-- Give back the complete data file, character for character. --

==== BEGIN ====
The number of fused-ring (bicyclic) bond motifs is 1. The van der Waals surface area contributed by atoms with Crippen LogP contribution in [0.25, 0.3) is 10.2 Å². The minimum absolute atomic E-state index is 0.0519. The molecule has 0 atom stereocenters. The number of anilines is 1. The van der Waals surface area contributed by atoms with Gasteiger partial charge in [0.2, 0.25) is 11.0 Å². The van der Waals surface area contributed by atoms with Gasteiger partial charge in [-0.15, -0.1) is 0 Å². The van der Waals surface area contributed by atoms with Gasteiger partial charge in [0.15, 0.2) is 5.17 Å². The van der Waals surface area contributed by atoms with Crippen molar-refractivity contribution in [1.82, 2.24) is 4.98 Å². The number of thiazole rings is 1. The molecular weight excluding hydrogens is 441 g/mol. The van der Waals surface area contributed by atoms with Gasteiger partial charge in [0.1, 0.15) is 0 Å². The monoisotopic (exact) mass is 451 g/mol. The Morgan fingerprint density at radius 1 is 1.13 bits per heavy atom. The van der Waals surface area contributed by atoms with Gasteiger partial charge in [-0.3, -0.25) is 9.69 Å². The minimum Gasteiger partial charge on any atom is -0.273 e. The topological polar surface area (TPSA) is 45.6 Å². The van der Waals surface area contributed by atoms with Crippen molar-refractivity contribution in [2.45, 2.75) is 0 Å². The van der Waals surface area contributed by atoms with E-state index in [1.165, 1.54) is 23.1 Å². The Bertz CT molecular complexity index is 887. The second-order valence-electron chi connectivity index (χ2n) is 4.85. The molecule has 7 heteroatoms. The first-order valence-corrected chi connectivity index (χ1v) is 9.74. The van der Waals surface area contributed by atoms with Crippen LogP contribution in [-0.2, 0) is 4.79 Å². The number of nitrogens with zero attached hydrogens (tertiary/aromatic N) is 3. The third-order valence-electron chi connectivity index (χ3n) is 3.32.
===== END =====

The number of fused-ring (bicyclic) bond motifs is 1. The van der Waals surface area contributed by atoms with Crippen LogP contribution in [0.25, 0.3) is 10.2 Å². The minimum absolute atomic E-state index is 0.0519. The molecule has 0 atom stereocenters. The number of anilines is 1. The van der Waals surface area contributed by atoms with Gasteiger partial charge in [0.2, 0.25) is 11.0 Å². The van der Waals surface area contributed by atoms with Gasteiger partial charge in [-0.15, -0.1) is 0 Å². The van der Waals surface area contributed by atoms with Gasteiger partial charge in [0.15, 0.2) is 5.17 Å². The van der Waals surface area contributed by atoms with Crippen molar-refractivity contribution in [1.82, 2.24) is 4.98 Å². The number of thiazole rings is 1. The molecular weight excluding hydrogens is 441 g/mol. The van der Waals surface area contributed by atoms with Gasteiger partial charge in [0.1, 0.15) is 0 Å². The monoisotopic (exact) mass is 451 g/mol. The Morgan fingerprint density at radius 1 is 1.13 bits per heavy atom. The van der Waals surface area contributed by atoms with Gasteiger partial charge in [-0.3, -0.25) is 9.69 Å². The minimum Gasteiger partial charge on any atom is -0.273 e. The topological polar surface area (TPSA) is 45.6 Å². The van der Waals surface area contributed by atoms with Crippen molar-refractivity contribution in [2.45, 2.75) is 0 Å². The van der Waals surface area contributed by atoms with E-state index in [1.165, 1.54) is 23.1 Å². The Bertz CT molecular complexity index is 887. The second-order valence-electron chi connectivity index (χ2n) is 4.85. The molecule has 7 heteroatoms. The first-order valence-corrected chi connectivity index (χ1v) is 9.74. The van der Waals surface area contributed by atoms with Crippen LogP contribution in [-0.2, 0) is 4.79 Å². The number of nitrogens with zero attached hydrogens (tertiary/aromatic N) is 3. The third-order valence-electron chi connectivity index (χ3n) is 3.32.